Exception #3. At the close of the evidence in the trial of the "habitual offender" count, the respondent moved for direction of a verdict of not guilty. Exception was taken to denial of the motion. The argument was made on the ground that the State "has not negated the possibility of an appeal and a final conviction," to use the words of respondent's attorney.

In our view the prior conviction of the respondent was sufficiently shown in evidence. It was not necessary for the State to deny the possibility of an appeal. This is not the situation wherein an appeal was pending. See State v. DeBery, 150 Me. 28, 103 A.2d 523.

The State must maintain its burden of proving beyond a reasonable doubt that the respondent has been previously convicted within the meaning of the "habitual offender" statute. This does not preclude, however, the shifting of the burden of going forward with the evidence under certain circumstances. We see no reason why, *234 when the State has offered credible proof of the conviction of a respondent, thus establishing a prima facie case, the burden should not shift to the respondent to go forward with evidence to show, for example, that the case is on appeal.

In State v. Mottram, supra, the issue was not raised by the respondent, although open to him then as now. It is of significance that in the many years since the enactment of the "habitual offender" statute this issue has not been brought before us, so far as we are aware. The exception is overruled.

Exception #4. The respondent gains nothing from the exception to the following argument made by the county attorney in rebuttal:

"The State has proven that Mottram was convicted, that he was sentenced, and in pursuance of said sentence he was committed to the Maine State Prison, and if Mr. Tevanian (defense counsel) or Mr. Mottram desired in defense they could have come forward with defense to show that the prima facie case as presented by the State, and rebut the presumptionand rebut the evidenceI don't say `the presumption'; I mean `evidence'; I am sorry."

The error complained of is reached by a motion for new trial and not by exceptions. State v. Martel, 103 Me. 63, 68 A. 454; State v. Carter, 121 Me. 116, 115 A. 820. We have, however, considered the issue as properly raised and conclude there has been no error warranting a new trial.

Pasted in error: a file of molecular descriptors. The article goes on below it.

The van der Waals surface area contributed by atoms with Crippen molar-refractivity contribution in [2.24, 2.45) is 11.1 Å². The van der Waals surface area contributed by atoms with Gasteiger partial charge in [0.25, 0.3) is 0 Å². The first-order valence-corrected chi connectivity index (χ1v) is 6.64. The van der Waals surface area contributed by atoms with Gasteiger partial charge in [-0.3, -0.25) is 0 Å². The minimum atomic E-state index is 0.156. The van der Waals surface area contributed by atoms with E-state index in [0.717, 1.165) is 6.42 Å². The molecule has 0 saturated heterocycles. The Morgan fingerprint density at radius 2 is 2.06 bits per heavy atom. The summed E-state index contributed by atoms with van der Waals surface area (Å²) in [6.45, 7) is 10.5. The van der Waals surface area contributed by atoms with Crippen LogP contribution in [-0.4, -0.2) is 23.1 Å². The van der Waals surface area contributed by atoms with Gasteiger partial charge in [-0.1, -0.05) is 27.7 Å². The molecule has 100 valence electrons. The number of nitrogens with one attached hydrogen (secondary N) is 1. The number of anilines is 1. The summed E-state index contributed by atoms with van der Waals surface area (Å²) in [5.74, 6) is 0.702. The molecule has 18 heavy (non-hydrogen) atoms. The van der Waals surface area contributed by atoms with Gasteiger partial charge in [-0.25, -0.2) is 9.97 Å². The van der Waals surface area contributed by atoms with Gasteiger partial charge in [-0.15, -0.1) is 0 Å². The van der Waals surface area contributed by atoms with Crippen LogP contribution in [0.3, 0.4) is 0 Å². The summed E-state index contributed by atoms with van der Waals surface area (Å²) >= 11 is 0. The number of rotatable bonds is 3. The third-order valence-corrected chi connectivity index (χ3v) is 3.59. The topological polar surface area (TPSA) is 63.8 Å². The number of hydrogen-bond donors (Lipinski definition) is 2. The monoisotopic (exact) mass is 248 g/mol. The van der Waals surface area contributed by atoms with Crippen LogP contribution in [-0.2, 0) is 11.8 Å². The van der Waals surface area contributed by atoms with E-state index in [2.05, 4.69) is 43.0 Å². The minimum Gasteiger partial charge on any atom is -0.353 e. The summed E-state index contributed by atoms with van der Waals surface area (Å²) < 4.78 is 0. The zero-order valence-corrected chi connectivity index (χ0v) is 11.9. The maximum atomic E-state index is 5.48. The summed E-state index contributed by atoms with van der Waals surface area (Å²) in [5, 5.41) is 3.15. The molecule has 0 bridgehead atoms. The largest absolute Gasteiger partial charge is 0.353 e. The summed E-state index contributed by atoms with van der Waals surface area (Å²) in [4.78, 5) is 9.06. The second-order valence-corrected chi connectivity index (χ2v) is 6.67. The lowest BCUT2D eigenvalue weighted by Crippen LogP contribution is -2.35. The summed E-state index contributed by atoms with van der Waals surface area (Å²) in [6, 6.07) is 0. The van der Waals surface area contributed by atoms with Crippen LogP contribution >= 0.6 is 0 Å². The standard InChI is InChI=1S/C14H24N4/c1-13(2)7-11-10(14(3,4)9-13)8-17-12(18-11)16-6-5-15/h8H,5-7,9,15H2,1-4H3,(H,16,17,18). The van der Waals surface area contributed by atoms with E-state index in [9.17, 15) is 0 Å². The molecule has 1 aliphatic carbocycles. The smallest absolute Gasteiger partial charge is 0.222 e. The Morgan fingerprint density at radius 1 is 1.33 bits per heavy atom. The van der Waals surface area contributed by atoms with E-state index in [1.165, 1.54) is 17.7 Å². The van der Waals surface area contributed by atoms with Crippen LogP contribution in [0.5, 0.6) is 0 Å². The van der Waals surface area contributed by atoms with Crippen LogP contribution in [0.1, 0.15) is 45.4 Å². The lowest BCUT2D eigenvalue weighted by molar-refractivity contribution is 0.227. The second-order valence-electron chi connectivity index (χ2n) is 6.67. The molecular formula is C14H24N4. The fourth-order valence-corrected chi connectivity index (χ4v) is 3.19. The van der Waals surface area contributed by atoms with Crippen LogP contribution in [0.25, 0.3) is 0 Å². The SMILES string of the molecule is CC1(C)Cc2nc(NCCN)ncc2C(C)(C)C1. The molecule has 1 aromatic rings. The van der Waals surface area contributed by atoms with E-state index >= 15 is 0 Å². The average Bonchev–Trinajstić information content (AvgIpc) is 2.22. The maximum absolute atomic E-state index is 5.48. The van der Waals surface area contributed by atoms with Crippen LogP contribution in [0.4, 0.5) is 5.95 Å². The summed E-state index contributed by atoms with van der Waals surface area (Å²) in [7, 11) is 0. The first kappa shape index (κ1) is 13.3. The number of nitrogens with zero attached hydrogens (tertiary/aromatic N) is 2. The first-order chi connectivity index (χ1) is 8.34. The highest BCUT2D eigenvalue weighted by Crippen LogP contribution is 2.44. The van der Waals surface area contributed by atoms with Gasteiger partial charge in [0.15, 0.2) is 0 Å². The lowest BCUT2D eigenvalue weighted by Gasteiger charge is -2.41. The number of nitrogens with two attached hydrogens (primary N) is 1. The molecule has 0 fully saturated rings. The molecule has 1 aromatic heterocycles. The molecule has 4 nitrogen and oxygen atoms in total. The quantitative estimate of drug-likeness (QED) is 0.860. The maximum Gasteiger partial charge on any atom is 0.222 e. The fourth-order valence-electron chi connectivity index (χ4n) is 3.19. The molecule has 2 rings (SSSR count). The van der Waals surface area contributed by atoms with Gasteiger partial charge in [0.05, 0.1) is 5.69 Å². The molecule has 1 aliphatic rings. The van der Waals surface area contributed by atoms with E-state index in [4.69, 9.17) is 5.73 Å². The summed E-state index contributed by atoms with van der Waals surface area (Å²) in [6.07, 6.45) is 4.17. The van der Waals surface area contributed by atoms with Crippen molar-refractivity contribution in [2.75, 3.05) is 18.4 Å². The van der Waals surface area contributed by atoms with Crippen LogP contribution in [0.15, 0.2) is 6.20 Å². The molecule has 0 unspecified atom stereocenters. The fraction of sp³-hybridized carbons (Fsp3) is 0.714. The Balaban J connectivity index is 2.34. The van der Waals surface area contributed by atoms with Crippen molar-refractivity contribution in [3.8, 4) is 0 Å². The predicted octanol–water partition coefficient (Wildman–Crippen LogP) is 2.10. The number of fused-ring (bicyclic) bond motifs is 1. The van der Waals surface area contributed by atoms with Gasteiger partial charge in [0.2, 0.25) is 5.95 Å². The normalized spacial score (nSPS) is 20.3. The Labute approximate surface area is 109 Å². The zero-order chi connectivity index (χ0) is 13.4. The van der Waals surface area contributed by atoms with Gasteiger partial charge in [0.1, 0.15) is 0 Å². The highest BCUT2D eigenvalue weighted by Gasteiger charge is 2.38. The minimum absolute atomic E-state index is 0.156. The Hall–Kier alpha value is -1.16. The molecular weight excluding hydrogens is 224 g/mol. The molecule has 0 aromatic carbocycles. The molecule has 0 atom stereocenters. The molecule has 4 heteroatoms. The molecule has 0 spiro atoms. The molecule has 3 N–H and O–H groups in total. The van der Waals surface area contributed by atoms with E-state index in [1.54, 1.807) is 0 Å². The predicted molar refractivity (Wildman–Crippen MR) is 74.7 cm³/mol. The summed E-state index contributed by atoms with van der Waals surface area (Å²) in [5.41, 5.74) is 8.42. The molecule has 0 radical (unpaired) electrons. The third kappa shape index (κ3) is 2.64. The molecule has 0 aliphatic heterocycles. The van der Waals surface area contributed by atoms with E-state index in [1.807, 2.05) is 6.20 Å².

The respondent argues that the county attorney improperly commented on the failure of the respondent to take the stand and testify in his own defense. R.S. c. 148, § 22 reads: "* * * and the fact that he (the accused) does not testify in his own behalf shall not be taken as evidence of his guilt." See State v. Banks, 78 Me. 490, 7 A. 269; State v. Landry, 85 Me. 95, 26 A. 998.

The State urges that the county attorney did no comment on the failure of the respondent to take the stand, but only on his failure to introduce evidence in rebuttal.

We need not decide the issue from the rebuttal argument alone. It sufficiently appears that the presiding justice made clear the rights of the respondent in the charge. Any ambiguity in counsel's remarks was thereby removed. The charge reads:

"A respondent is not required to take the witness stand and give testimony, and if he sees fit not to testify, that shouldn't be used as evidence of his guilt. When he does not take the witness stand, he is merely exercising his constitutional right. We do not compel a respondent to give evidence against himself and, if he does not see fit to take the witness stand, it must not be considered as evidence in any way of the guilt of a respondent. The law puts the burden upon the State to prove its case without assistance or aid on the part of the respondent."

Exception #5 was waived. The same point was raised and determined under Exception #3.

Second CountAppeal.

The respondent, as a sole ground for appeal following denial of motion for new trial on the second count, argues that "The charge of the Presiding Justice, as a whole, had the effect of removing the issue of prior conviction from the jury's consideration."

The following excerpts from the charge are called to our attention: